This is an explosive area, so take my hand and hold tight, because we are about to take a stroll through a minefield. Immigration has been a taboo subject in this country for more than a decade. The Far Left and their allies – human rights lawyers, the Refugee Council and other members of the Guardian-reading classes – have managed to stifle the immigration debate for years simply by screaming 'racist' or 'fascist' at anyone who brings it up. This is a suppression of debate, incidentally, that has played neatly into the hands of the Far Right. But were the words Morrissey is said to have used insensitive or, worse, racist? Or are they actually a brief but accurate reflection of the way things are?
I'm not too up on the intricacies of life on the street in Knightsbridge, but it's certainly true that large parts of London no longer look or sound English. Travel on a bus in Newham, close your eyes, and you'll be forgiven for thinking that Babel Enterprises were laying on guided tours of the Tower, without a guide. I recently went to a gym in Canning Town where every voice you heard was speaking in an Eastern European language. I found it disorientating and disturbing. I'm used to Woolwich where everyone speaks Punjabi.
Morrissey is wrong, though, when he says the gates of England are 'flooded' because, as far as I can see, New Labour tore down the gates entirely in 1997. When they swept to power, Labour gave up our border controls without a thought to the consequences. This resulted in the biggest wave of immigration to these islands in history. Five million immigrants have arrived in the UK since 2000 alone; that's workers and their dependents. Five million! Think about that number – that's more than the population of Wales and Northern Ireland combined, all pouring in, wanting somewhere to live, something to do, somewhere to educate their kids, somewhere to go when they're poorly ...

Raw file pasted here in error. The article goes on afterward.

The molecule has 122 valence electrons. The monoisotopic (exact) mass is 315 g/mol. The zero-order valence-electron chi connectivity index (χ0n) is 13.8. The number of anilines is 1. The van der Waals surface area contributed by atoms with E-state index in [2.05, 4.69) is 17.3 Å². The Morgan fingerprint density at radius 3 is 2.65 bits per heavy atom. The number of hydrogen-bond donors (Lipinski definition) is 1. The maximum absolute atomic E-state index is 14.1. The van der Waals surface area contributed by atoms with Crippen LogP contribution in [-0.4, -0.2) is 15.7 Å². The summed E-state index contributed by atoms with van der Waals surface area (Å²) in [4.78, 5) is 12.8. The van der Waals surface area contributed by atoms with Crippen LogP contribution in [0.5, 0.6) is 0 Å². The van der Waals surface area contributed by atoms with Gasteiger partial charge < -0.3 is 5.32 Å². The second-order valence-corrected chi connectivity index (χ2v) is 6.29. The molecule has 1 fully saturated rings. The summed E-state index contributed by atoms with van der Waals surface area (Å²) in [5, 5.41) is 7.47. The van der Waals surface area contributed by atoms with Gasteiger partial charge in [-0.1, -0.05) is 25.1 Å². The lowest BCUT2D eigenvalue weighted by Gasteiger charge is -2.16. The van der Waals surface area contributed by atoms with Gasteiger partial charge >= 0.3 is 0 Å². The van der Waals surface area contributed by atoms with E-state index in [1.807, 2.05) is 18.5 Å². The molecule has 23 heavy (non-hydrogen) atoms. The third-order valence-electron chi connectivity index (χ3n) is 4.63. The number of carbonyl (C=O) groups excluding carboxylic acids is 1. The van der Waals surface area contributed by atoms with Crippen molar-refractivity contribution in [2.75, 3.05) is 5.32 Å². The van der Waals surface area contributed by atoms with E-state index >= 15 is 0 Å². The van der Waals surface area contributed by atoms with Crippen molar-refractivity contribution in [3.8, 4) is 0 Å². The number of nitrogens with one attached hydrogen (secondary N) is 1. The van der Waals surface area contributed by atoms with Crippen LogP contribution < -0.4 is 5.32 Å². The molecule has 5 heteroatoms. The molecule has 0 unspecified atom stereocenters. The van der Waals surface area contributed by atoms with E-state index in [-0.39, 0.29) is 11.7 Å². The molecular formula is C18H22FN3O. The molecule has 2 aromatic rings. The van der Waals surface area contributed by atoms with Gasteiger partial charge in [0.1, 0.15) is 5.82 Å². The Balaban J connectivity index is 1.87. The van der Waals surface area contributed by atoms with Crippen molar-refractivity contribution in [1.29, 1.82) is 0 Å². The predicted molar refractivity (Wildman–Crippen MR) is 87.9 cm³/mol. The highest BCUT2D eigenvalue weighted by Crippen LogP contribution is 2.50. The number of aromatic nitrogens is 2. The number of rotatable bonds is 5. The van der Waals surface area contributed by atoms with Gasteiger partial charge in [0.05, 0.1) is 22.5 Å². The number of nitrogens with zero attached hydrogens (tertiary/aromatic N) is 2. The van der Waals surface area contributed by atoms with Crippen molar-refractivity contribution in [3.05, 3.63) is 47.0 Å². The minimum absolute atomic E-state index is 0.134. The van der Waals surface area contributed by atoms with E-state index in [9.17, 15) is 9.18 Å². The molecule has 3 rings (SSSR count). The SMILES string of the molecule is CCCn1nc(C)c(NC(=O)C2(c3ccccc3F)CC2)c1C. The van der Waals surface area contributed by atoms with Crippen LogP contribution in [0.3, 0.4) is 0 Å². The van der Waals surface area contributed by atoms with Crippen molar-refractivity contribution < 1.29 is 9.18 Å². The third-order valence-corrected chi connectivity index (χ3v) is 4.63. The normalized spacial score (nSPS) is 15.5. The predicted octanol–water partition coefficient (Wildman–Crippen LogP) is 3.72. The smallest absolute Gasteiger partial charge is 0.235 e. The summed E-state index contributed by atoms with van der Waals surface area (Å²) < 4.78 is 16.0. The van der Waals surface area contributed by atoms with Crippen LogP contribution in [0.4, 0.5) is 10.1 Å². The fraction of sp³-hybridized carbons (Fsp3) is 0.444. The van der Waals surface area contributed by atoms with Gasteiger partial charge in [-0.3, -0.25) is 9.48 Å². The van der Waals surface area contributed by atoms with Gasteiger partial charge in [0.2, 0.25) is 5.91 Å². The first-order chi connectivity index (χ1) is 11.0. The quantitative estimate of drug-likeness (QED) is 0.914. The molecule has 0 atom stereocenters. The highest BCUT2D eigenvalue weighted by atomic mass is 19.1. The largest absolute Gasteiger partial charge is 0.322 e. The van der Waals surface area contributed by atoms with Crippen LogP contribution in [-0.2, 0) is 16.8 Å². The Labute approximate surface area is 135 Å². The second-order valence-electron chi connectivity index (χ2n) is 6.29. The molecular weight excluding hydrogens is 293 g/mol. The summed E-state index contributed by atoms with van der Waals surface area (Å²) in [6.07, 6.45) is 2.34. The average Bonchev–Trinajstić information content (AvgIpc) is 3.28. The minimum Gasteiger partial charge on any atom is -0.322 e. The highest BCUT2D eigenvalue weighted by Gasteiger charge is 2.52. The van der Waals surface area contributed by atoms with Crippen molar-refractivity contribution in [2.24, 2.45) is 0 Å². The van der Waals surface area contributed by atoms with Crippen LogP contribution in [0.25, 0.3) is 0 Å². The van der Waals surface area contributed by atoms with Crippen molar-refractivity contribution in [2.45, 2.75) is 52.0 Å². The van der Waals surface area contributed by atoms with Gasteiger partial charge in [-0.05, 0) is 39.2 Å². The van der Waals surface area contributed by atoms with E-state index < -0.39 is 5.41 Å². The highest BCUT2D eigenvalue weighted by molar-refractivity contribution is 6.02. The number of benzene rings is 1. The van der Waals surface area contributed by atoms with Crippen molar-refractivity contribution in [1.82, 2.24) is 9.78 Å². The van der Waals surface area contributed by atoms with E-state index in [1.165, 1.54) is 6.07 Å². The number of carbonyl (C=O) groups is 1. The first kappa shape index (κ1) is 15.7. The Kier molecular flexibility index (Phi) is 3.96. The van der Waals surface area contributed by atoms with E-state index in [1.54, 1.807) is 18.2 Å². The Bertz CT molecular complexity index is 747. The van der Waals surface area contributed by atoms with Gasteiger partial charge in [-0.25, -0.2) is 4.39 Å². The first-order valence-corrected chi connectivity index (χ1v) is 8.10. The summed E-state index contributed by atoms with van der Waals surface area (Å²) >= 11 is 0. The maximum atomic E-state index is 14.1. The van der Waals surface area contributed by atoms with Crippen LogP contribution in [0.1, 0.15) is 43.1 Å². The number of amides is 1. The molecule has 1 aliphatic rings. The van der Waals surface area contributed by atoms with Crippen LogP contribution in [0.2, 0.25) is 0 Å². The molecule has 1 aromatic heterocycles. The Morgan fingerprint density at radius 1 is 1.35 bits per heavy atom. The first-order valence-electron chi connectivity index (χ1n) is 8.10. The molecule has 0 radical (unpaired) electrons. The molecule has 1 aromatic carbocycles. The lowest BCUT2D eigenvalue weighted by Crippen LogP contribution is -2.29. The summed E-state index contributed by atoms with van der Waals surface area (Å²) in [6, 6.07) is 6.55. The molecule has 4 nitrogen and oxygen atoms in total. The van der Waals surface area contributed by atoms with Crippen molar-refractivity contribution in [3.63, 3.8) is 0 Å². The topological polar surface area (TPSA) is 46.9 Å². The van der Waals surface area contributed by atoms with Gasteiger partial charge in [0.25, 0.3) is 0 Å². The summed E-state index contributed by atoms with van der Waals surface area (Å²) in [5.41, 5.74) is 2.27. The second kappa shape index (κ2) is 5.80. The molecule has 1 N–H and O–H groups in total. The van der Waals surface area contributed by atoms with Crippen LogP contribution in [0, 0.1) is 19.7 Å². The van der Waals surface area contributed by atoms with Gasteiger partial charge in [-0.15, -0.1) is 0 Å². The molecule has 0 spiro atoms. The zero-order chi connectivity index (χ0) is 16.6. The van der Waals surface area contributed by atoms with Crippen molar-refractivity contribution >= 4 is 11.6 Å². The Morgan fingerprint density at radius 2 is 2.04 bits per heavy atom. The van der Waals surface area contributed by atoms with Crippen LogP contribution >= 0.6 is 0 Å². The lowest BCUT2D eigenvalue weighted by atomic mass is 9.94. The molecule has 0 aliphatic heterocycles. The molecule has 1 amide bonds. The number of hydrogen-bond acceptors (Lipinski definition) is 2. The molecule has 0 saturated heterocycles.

That's not a rational immigration policy, it's a human tsunami, which has put an unprecedented strain on the country's infrastructure of healthcare, schools and transport and our limited housing stock. The pressures of accommodating all these extra people has inevitably begun to wear down Britain's fine traditions of tolerance and understanding.
Labour's come-as-you-are immigration policy has caused the biggest social changes in British history, and yet I don't recall that particular pledge in their 1997 election manifesto. There was no section proudly proclaiming: 'Vote for us and we'll give your job to an Albanian'. In fact, they barely mentioned immigration at all. Even now, not one single mainstream political party is prepared to talk openly about the problems that have arisen from the opening up of our borders, let alone discuss how to tackle them.
So let's do it now, calmly and rationally. Let's ask who continued mass immigration benefits and who it doesn't, and see where we go from there.